Running a business has never been easy. With the multiple rules and regulations involved, co-productions have been tougher. The panel on ‘The Business of Animation: A global team effort’, shared their experiences on setting up and going forward with their business models in the animation industry, including television production and feature length theatrical animation films. The panel was represented from across the stratum of the animation sector, with speakers from all fronts – broadcasters, producers and developers.
Moderated by Tapaas Chakravarti, Chairman of FICCI Forum for Animation & Gaming and Head of DQ Entertainment (Global), the session had speakers like Theresa Plummer, MD, Plum Trees TV, UK; Dominique Poussier, Head, Global acquisition and Co-funding, TF1, France; Pritish Nandy, Founder, PNC Ltd; and, AK Madhavan, CEO, Crest Animation Studios.
Presenting an overview on the way of working of the Indian animation industry at present, Chakravati stressed on the growth of co-productions involving companies from multiple countries that has resulted in charting successful products. Pointing out that despite the improvement in technologies, the production budgets had increased, instead of coming down, he added, “Nowadays, writing ‘scripts’ has been replaced with writing budgets and script plans. As a result, creativity has taken a little back seat in some instances.” Reasoning the growth of co-productions, he stated that “companies are looking to spread risks and increase geographical areas for exploitation”.
Talking from a broadcaster’s perspective, Plummer noted the tough situation European animation producers were in, following the regulations imposed on them concerning the advertisers. Cautioning about the downsides of co-productions, she opined, “One rouge entity can spoil the entire product, and co-productions with new partners are always a gamble.”
Sharing some of the points to be considered while pitching for a show with the broadcaster, she noted, “Broadcasters will select a concept based on the quality of animation, international appeal of the IP and storyline, and the demand and supply changes of genres.”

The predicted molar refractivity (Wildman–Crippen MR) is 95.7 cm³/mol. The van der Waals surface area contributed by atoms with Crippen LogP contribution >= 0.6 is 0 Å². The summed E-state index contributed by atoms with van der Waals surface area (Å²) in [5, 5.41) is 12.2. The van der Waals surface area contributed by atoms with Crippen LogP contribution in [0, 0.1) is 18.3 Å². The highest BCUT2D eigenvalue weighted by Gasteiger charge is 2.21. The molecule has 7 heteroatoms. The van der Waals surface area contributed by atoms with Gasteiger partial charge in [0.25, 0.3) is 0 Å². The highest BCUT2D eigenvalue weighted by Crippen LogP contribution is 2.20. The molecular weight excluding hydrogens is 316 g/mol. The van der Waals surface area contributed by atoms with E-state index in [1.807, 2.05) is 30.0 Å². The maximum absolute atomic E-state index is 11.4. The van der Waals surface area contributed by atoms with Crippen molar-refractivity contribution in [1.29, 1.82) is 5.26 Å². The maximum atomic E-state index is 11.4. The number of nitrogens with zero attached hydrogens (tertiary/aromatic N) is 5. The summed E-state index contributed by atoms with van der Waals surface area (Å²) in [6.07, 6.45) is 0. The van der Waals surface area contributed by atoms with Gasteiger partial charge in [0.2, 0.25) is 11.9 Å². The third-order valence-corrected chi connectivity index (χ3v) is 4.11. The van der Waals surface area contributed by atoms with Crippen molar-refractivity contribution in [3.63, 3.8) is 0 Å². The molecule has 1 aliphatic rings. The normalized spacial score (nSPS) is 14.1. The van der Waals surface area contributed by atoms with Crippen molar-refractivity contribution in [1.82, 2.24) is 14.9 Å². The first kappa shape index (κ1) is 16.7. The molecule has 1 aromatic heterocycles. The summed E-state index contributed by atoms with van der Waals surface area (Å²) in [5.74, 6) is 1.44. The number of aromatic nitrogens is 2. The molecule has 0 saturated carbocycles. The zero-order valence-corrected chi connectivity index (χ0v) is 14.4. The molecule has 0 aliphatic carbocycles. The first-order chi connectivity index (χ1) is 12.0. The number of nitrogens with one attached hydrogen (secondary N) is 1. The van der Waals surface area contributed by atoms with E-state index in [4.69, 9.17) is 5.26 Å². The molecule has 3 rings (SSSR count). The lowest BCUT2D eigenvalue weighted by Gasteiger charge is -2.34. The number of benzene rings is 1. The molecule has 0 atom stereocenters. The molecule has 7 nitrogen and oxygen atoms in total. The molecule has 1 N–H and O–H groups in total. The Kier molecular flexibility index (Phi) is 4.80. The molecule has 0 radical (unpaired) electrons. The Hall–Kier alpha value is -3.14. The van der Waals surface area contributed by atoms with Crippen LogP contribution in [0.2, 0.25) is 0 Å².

Giving a producer’s perspective was Poussier, who went on to agree with Plummer on the condition of French animation producers, who would be facing a tough time owing to a prohibition on airing food advertisements during shows targeted towards children. “The French television market is much regulated while the animation market is highly protected. The regulations state that there should be 1,000 hours of programming targeted at children every year for broadcasters. As a result, animation has a huge potential in the country.”
Observing that co-productions were the way forward for them in France, she further explained, “Commissioning an animation show does not work as a business model for us, it’s just an investment option.” In France, regulations do not permit broadcasters to pre-pay animation work to retain many rights on the produce.
Talking with his experience in the feature film industry, Nandy started off with the history of company and drawing parallels between the working of Bollywood and the animation industry in the country. Showering appreciation on the multi-country co-productions being inked in the animation industry, he noted that these kinds of co-productions had never been achieved in the Indian film industry, internationally or even locally. Observing that “success of Bollywood is due to freedom of imagination,” he went on to further add that animation would further open up the imagination of Bollywood in the coming years.
Proclaiming that animation industry would help in creating movies that would have something for people across all ages, he further noted, “Animation will take Bollywood cinema to a space yet to be imagined and will be incredibly successful all over the world.”
Madhavan, popularly known as Max in the Indian animation world, shared his experience of working with international partner for his animation feature films. Stressing on some of the vital points to be considered in a co-production, he enlisted the importance of having a production pipeline that would deliver the product, as paramount. “Finance is possible to get, and sometimes easy, but distribution is also very important,” he noted.
The growing penetration and the confidence exuded by the animation fraternity are surely going to translate into stupendous growth for the medium in the coming years. Co-productions between local or international partners will not really matter after a certain point of time.